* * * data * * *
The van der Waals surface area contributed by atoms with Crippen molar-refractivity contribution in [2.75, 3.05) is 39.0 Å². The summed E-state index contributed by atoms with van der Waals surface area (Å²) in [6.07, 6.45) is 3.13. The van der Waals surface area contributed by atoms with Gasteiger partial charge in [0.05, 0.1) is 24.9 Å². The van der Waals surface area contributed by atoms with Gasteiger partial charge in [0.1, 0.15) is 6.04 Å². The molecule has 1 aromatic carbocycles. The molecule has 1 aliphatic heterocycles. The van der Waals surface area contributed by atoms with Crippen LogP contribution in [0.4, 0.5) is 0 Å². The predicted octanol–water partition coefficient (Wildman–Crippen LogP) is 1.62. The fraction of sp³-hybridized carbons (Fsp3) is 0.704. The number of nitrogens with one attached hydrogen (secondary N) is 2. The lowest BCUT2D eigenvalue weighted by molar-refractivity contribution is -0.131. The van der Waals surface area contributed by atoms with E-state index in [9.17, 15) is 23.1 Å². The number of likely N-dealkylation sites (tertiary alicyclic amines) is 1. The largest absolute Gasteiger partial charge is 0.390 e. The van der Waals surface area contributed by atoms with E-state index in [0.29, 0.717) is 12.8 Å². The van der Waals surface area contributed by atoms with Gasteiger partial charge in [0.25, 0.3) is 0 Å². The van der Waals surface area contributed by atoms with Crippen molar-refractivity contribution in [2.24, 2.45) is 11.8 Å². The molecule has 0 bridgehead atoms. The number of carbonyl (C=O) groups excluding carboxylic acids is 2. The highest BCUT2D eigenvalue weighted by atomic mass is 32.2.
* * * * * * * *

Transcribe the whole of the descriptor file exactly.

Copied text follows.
The van der Waals surface area contributed by atoms with Crippen molar-refractivity contribution in [2.75, 3.05) is 39.0 Å². The summed E-state index contributed by atoms with van der Waals surface area (Å²) in [6.07, 6.45) is 3.13. The van der Waals surface area contributed by atoms with Gasteiger partial charge in [0.05, 0.1) is 24.9 Å². The van der Waals surface area contributed by atoms with Gasteiger partial charge in [0.1, 0.15) is 6.04 Å². The molecule has 1 aromatic carbocycles. The molecule has 1 aliphatic heterocycles. The van der Waals surface area contributed by atoms with Crippen LogP contribution in [0.4, 0.5) is 0 Å². The predicted octanol–water partition coefficient (Wildman–Crippen LogP) is 1.62. The fraction of sp³-hybridized carbons (Fsp3) is 0.704. The number of nitrogens with one attached hydrogen (secondary N) is 2. The lowest BCUT2D eigenvalue weighted by molar-refractivity contribution is -0.131. The van der Waals surface area contributed by atoms with E-state index in [9.17, 15) is 23.1 Å². The number of likely N-dealkylation sites (tertiary alicyclic amines) is 1. The largest absolute Gasteiger partial charge is 0.390 e. The van der Waals surface area contributed by atoms with E-state index in [0.29, 0.717) is 12.8 Å². The van der Waals surface area contributed by atoms with Gasteiger partial charge in [0.25, 0.3) is 0 Å². The van der Waals surface area contributed by atoms with Crippen molar-refractivity contribution in [2.24, 2.45) is 11.8 Å². The molecule has 0 bridgehead atoms. The number of carbonyl (C=O) groups excluding carboxylic acids is 2. The highest BCUT2D eigenvalue weighted by atomic mass is 32.2.